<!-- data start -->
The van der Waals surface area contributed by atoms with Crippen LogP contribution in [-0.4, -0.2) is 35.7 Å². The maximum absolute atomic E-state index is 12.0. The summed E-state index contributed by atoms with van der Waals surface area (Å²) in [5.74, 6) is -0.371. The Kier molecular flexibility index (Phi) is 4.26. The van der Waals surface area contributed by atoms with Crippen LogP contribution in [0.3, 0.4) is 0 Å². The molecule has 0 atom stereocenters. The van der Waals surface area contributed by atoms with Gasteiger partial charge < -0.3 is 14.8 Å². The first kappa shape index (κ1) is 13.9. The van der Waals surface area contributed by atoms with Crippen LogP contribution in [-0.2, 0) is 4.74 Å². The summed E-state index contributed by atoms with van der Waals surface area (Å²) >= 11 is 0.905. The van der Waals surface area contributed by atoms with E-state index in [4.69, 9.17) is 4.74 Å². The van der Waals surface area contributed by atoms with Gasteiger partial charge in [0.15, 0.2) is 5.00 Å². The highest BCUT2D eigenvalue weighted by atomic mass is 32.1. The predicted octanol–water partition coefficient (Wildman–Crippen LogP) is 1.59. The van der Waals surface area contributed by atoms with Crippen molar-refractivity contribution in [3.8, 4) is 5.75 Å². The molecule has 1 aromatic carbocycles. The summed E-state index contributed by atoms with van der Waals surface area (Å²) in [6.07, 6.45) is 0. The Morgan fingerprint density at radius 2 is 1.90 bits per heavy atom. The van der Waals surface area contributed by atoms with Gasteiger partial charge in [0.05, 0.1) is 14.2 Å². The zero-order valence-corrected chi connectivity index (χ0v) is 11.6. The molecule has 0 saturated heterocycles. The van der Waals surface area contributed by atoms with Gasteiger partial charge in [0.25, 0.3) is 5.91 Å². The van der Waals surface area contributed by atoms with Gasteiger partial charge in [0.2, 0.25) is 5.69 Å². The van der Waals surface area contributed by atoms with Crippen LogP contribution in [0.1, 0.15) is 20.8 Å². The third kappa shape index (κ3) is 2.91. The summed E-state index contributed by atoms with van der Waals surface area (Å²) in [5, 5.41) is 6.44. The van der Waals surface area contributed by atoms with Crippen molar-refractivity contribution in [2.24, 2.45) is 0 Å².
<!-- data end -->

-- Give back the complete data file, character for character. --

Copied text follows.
The van der Waals surface area contributed by atoms with Crippen LogP contribution in [-0.4, -0.2) is 35.7 Å². The maximum absolute atomic E-state index is 12.0. The summed E-state index contributed by atoms with van der Waals surface area (Å²) in [5.74, 6) is -0.371. The Kier molecular flexibility index (Phi) is 4.26. The van der Waals surface area contributed by atoms with Crippen LogP contribution in [0.3, 0.4) is 0 Å². The molecule has 0 atom stereocenters. The van der Waals surface area contributed by atoms with Gasteiger partial charge < -0.3 is 14.8 Å². The first kappa shape index (κ1) is 13.9. The van der Waals surface area contributed by atoms with Crippen LogP contribution in [-0.2, 0) is 4.74 Å². The summed E-state index contributed by atoms with van der Waals surface area (Å²) >= 11 is 0.905. The van der Waals surface area contributed by atoms with E-state index in [4.69, 9.17) is 4.74 Å². The van der Waals surface area contributed by atoms with Gasteiger partial charge in [0.15, 0.2) is 5.00 Å². The highest BCUT2D eigenvalue weighted by atomic mass is 32.1. The predicted octanol–water partition coefficient (Wildman–Crippen LogP) is 1.59. The van der Waals surface area contributed by atoms with Crippen molar-refractivity contribution in [3.8, 4) is 5.75 Å². The molecule has 1 aromatic carbocycles. The summed E-state index contributed by atoms with van der Waals surface area (Å²) in [6.07, 6.45) is 0. The Morgan fingerprint density at radius 2 is 1.90 bits per heavy atom. The van der Waals surface area contributed by atoms with Gasteiger partial charge in [0.05, 0.1) is 14.2 Å². The zero-order valence-corrected chi connectivity index (χ0v) is 11.6. The molecule has 0 saturated heterocycles. The van der Waals surface area contributed by atoms with Gasteiger partial charge in [0.25, 0.3) is 5.91 Å². The van der Waals surface area contributed by atoms with Gasteiger partial charge in [0.2, 0.25) is 5.69 Å². The van der Waals surface area contributed by atoms with Crippen LogP contribution in [0.1, 0.15) is 20.8 Å². The third kappa shape index (κ3) is 2.91. The summed E-state index contributed by atoms with van der Waals surface area (Å²) in [5, 5.41) is 6.44. The van der Waals surface area contributed by atoms with Crippen molar-refractivity contribution in [2.24, 2.45) is 0 Å².